Dundalk could be left penniless if chosen for trial

THE people of Dundalk are set to be left penniless, if a new trial from the Central Bank has its way. The trial suggested by the National Payments Plan would see a phasing out of one and two cent coins, with relative values of products either rounded up or rounded down.

THE people of Dundalk are set to be left penniless, if a new trial from the Central Bank has its way. The trial suggested by the National Payments Plan would see a phasing out of one and two cent coins, with relative values of products either rounded up or rounded down.

Dundalk, local rivals Drogheda, and Bray are all in the running to be guinea pigs for the new sytem, which has been used in other European countries such as Finland and the Netherland.

This system works simply by rounding the prices of goods, meaning that one and two cents will no longer need to be returned by cashiers.

With this rounding system goods and services are still priced in multiples of one or two cent but are rounded up at the till.

For expample a bill of e10.21 is rounded down to e10.20 while a bill of e10.23 is rounded up to e10.25.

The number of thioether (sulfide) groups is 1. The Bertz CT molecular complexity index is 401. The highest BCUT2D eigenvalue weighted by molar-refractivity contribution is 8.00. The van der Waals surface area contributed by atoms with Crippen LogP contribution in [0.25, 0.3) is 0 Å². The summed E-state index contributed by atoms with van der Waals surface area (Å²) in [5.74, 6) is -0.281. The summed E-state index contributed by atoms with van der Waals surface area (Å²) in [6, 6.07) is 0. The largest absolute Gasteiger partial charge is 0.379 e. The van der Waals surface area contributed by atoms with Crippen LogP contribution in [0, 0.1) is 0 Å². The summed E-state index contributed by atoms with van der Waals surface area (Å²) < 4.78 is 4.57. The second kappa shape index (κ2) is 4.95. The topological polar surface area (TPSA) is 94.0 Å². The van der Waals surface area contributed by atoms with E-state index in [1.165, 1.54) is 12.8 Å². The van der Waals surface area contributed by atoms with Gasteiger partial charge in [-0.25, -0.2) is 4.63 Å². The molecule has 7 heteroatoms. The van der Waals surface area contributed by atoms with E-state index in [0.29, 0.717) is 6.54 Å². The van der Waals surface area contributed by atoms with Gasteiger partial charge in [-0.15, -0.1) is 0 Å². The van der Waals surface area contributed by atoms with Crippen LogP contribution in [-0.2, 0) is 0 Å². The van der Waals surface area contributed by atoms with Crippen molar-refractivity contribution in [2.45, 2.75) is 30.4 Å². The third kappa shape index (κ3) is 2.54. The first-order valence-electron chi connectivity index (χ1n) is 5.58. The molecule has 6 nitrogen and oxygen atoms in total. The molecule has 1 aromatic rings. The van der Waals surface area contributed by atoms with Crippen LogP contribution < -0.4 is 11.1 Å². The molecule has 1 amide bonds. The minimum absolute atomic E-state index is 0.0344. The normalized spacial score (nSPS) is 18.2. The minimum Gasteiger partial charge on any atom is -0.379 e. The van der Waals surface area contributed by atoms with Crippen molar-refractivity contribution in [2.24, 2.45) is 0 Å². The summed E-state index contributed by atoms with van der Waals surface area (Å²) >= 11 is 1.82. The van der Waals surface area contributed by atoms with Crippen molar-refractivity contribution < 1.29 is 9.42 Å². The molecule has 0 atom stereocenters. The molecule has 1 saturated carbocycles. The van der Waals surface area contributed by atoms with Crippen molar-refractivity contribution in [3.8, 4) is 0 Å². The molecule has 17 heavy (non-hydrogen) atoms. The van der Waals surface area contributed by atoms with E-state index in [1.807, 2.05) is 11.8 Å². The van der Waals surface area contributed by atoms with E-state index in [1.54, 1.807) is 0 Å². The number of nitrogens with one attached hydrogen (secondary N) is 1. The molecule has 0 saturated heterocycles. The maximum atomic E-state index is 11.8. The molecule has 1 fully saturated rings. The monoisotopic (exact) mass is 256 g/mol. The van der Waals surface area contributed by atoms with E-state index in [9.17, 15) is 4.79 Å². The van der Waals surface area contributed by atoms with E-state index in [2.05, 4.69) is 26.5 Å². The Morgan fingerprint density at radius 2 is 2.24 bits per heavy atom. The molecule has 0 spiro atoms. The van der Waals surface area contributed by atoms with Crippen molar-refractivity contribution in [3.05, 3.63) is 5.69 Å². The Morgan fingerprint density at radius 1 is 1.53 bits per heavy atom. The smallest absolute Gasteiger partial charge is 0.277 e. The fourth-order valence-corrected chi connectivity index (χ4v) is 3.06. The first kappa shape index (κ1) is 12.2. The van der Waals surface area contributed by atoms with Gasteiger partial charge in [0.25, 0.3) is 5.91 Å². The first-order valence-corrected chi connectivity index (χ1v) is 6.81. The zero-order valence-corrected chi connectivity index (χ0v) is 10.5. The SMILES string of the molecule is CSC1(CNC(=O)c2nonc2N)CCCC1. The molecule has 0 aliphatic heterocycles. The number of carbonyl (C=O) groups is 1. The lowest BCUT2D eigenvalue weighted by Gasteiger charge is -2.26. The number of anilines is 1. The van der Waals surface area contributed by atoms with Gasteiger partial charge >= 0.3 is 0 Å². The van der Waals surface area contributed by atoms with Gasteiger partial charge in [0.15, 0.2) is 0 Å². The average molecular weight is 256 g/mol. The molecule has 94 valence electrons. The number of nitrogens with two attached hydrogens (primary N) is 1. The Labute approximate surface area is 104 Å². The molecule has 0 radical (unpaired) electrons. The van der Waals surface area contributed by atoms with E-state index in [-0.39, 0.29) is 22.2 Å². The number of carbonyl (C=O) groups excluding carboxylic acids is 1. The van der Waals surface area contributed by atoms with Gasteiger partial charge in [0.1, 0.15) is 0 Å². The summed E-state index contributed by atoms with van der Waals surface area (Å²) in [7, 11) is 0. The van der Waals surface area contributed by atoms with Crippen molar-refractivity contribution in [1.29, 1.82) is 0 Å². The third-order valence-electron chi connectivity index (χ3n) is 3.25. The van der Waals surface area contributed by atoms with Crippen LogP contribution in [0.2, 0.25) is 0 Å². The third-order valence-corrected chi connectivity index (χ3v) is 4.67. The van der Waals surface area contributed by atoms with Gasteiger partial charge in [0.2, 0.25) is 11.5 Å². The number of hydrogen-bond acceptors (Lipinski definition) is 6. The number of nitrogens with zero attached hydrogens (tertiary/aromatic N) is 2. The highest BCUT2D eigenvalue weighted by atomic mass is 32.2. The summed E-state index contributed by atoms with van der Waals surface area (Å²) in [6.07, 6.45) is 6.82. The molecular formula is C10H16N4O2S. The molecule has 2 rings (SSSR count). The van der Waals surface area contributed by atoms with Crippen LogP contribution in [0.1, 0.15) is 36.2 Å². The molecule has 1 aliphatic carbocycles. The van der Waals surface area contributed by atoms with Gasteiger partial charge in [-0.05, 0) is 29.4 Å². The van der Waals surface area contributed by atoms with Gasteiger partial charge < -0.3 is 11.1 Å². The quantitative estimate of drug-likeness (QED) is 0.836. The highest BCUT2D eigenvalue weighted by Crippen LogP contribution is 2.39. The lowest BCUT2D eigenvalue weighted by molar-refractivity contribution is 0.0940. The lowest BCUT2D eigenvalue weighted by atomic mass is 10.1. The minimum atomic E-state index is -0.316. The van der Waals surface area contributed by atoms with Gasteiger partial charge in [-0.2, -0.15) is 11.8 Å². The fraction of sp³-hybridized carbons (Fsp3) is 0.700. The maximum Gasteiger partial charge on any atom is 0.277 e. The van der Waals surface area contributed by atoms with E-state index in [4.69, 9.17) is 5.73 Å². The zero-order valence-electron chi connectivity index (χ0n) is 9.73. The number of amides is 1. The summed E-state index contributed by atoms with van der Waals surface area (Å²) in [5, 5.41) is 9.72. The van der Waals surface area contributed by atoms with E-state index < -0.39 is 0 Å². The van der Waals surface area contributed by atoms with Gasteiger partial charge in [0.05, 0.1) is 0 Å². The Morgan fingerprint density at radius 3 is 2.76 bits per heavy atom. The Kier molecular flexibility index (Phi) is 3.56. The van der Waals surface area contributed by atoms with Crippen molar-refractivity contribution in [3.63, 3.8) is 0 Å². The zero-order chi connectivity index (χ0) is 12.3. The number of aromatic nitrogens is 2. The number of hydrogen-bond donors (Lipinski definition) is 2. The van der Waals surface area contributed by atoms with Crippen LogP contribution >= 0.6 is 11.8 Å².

The National Payments Plan (NNP) say they want the system to be trialled in a mid-sized town to the see how it fares.

Speaking to the Dundalk Democrat, outgoing President of the Dundalk Chamber of Commerce Paddy Malone said he was wary of the project.

“I’m a wee bit wary of it. I’m just about old enough to remember the change over to decimalisation. It seemed at the time that customers lost out in that, and I would worried that something similiar might happen in this situation.

“That said retailers are having difficulties with banks and the use of the one and two cent pieces, but that is largely because the banks don’t appear to want to deal with them. It could be of benefit in that regard.”

The NPP report published by the Central Bank this week also recommends the public sector stop using cheques.

The recommendations are aimed at saving €1 billion to the Irish economy by increasing the use of electronic forms of payment such as debit cards and electronic banking.

Similiar systems have been used in Australia and the New Zealand, where inflation means the value of 1 and 2 cent pieces are impractical.

Currently coins in Ireland are copper plated, and this raises the prospect of coins being worth more as scrap metal then for their specified monetary value.